Plaintiffs brought both a statutory dog-bite claim and a common law, negligence-based dog-bite claim. We begin with plaintiffs' statutory claim. The dog-bite statute is MCL 287.351(1), which states:
If a dog bites a person, without provocation while the person is on public property, or lawfully on private property, including the property of the owner of the dog, the owner of the dog shall be liable for any damages suffered by the person bitten, regardless of the former viciousness of the dog or the owner's knowledge of such viciousness.
The statute imposes “almost absolute liability” on the dog owner, except when the dog bites after being provoked. Koivisto v Davis, 277 Mich App 492, 496; 745 NW2d 824 (2008). However, to succeed on a claim under MCL 287.351(1), the plaintiff must be on public property or “lawfully on private property.” See Cox v Hayes, 34 Mich App 527, 531; 192 NW2d 68 (1971).
A person is lawfully on the private property of the owner of the dog within the meaning of this act if the person is on the owner's property in the performance of any duty imposed upon him or her by the laws of this state or by the laws or postal regulations of the United States, or if the person is on the owner's property as an invitee or licensee of the person lawfully in possession of the property unless said person has gained lawful entry upon the premises for the purpose of an unlawful or criminal act. [MCL 287.351(2) (emphasis added).]
Licensees and invitees—in addition to trespassers—are common-law categories for persons who enter upon the land of another. Stitt v Holland Abundant Life Fellowship, 462 Mich 591, 596; 614 NW2d 88 (2000). Under MCL 287.351(2), invitees and licensees are “lawfully” on the property, but a trespasser cannot maintain a statutory dog-bite claim. See Alvin v Simpson, 195 Mich App 418, 421; 491 NW2d 604 (1992).
In this case, the parties focus their arguments on whether Kelsey was a licensee or a trespasser when she returned to Lint's property. “A ‘trespasser’ is a person who enters upon another's land, without the landowner's consent.” Stitt, 462 Mich 596. In comparison, “[a] ‘licensee’ is a person who is privileged to enter the land of another by virtue of the possessor's consent.” Id. Consent to enter may be either express or implied. Pippin v Atallah, 245 Mich App 136, 142; 626 NW2d 911 (2001). “Permission may be implied where the owner acquiesces in the known, customary use of property by the public.” Alvin, 195 Mich App at 420.
Plaintiffs maintain that Kelsey had an implied license to enter Lint's property. In considering whether Kelsey had implied consent to enter Lint's property, we begin with the proposition that in the United States, and in Michigan in particular, based on the established habits in this country, there is an implied license that permits ordinary persons to enter property, approach a home, and knock. See Florida v Jardines, 569 US 1, 8; 133 S Ct 1409; 185 L Ed 2d 495 (2013); Kentucky v King, 563 US 452, 469; 131 S Ct 1849; 179 L Ed 2d 865 (2011); People v Frederick, 500 Mich 228, 234-235; 895 NW2d 541 (2017). More fully, the United States Supreme Court has explained this implied license as follows:
“A license may be implied from the habits of the country,” notwithstanding the “strict rule of the English common law as to entry upon a close.” McKee v Gratz, 260 US 127, 136; 43 SCt 16; 67 L Ed 167 (1922) (Holmes, J.). We have accordingly recognized that “the knocker on the front door is treated as an invitation or license to attempt an entry, justifying ingress to the home by solicitors, hawkers and peddlers of all kinds.” Breard v Alexandria, 341 US 622, 626; 71 S Ct 920; 95 L Ed 1233 (1951). This implicit license typically permits the visitor to approach the home by the front path, knock promptly, wait briefly to be received, and then (absent invitation to linger longer) leave. Complying with the terms of that traditional invitation does not require fine-grained legal knowledge; it is generally managed without incident by the Nation's Girl Scouts and trick-or-treaters. Thus, a police officer not armed with a warrant may approach a home and knock, precisely because that is “no more than any private citizen might do.” [Jardines, 569 US at 8.]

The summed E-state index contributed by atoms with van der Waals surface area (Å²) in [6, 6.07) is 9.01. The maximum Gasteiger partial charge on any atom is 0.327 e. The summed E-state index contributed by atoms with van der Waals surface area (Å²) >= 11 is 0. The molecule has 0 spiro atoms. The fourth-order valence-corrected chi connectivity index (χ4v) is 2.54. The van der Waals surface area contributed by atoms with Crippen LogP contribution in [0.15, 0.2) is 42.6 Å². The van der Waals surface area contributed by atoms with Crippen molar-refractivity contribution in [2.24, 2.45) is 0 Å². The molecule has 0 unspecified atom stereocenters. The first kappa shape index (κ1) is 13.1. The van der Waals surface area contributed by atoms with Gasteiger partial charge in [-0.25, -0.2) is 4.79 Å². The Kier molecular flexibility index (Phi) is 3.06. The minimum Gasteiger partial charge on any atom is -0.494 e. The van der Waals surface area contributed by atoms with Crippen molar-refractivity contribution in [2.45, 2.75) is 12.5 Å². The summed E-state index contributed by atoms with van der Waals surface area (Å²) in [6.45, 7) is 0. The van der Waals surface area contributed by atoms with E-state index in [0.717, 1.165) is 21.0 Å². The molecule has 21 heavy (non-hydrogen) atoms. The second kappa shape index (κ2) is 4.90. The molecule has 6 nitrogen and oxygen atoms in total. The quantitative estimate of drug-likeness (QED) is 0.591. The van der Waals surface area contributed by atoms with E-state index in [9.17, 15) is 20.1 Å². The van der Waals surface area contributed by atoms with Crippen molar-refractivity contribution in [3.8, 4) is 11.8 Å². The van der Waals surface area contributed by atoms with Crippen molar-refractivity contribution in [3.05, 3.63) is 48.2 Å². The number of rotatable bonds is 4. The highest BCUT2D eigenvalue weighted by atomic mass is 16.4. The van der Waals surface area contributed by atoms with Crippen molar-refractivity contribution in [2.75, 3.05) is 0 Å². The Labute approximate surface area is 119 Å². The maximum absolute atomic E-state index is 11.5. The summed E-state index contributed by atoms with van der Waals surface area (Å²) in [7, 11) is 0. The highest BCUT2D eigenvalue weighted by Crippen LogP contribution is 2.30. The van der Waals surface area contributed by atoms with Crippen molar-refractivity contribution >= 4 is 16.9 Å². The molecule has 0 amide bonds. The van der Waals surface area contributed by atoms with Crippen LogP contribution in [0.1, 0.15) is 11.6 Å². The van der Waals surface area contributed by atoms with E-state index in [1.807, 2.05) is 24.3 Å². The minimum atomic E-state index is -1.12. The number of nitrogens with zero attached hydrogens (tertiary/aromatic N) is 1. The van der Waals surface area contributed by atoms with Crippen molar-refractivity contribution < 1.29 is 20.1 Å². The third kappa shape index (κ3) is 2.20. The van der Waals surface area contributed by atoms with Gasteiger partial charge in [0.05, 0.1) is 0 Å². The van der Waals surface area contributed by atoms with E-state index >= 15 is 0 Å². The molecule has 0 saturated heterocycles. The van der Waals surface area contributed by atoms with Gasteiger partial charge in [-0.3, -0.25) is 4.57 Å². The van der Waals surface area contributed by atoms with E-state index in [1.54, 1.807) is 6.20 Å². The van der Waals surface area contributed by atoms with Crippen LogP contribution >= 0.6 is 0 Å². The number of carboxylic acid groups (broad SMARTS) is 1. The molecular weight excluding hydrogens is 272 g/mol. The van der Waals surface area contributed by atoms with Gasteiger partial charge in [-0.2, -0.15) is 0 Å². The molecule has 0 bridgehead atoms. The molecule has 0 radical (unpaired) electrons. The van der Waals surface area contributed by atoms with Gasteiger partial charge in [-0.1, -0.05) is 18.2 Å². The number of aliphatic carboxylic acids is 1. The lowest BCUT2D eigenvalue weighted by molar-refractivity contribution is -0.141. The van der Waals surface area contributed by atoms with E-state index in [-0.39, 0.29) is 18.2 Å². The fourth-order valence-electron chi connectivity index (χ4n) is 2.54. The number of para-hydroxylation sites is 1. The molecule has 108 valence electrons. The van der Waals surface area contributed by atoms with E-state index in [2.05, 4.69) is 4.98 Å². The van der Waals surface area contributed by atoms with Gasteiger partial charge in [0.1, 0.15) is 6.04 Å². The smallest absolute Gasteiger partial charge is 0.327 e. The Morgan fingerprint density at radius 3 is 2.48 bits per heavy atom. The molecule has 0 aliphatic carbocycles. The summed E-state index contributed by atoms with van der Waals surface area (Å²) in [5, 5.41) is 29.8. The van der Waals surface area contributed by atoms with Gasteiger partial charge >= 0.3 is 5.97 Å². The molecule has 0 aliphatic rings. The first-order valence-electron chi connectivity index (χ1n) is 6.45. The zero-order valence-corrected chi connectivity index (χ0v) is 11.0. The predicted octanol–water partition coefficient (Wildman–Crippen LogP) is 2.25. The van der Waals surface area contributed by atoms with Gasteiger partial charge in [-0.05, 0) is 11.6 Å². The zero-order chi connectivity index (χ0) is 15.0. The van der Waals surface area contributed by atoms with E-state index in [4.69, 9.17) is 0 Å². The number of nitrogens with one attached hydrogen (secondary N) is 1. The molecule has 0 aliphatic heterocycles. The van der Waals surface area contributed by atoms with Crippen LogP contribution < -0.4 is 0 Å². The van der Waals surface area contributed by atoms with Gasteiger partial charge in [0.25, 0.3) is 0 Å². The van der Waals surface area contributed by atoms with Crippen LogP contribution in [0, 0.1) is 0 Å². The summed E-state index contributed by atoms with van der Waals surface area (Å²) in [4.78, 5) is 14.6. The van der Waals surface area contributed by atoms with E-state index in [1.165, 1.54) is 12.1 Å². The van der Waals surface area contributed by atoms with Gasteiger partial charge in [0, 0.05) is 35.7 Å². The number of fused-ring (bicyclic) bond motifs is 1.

Based on Jardines, the Michigan Supreme Court has similarly recognized “an implied license to approach a house and knock.” Frederick, 500 Mich at 238. The scope of this implied license is “defined by what anyone may do” based on “custom” and the “background social norms that invite a visitor to the front door.” Id. at 238-239 (citation omitted; emphasis in original).2 Quite simply, as a general proposition, the established customs in Michigan grant anyone, including Kelsey, an implied license to approach a house and knock on the front door.3
Turning to the more specific facts of this case, reasonable minds could conclude that Lint acquiesced in the known, customary use of residential property by the public that involves approaching houses and knocking on the front door to make contact with the occupants. For instance, Lint's property did not have a fence that prevented entry. The record also indicates that, when approaching Lint's house from the street, there were no signs prohibiting entry or stating “no trespassing.” Instead, an individual approaching Lint's home found an open, ungated driveway devoid of signs prohibiting entry. Cf. People v Taormina, 130 Mich App 73, 80; 343 NW2d 236 (1983); Smith v VonCannon, 283 NC 656, 662; 197 SE2d 524 (1973). From these circumstances, it could be inferred that Kelsey had an implied license, consistent with the accepted habits in Michigan, to enter the property and to approach Lint's front door.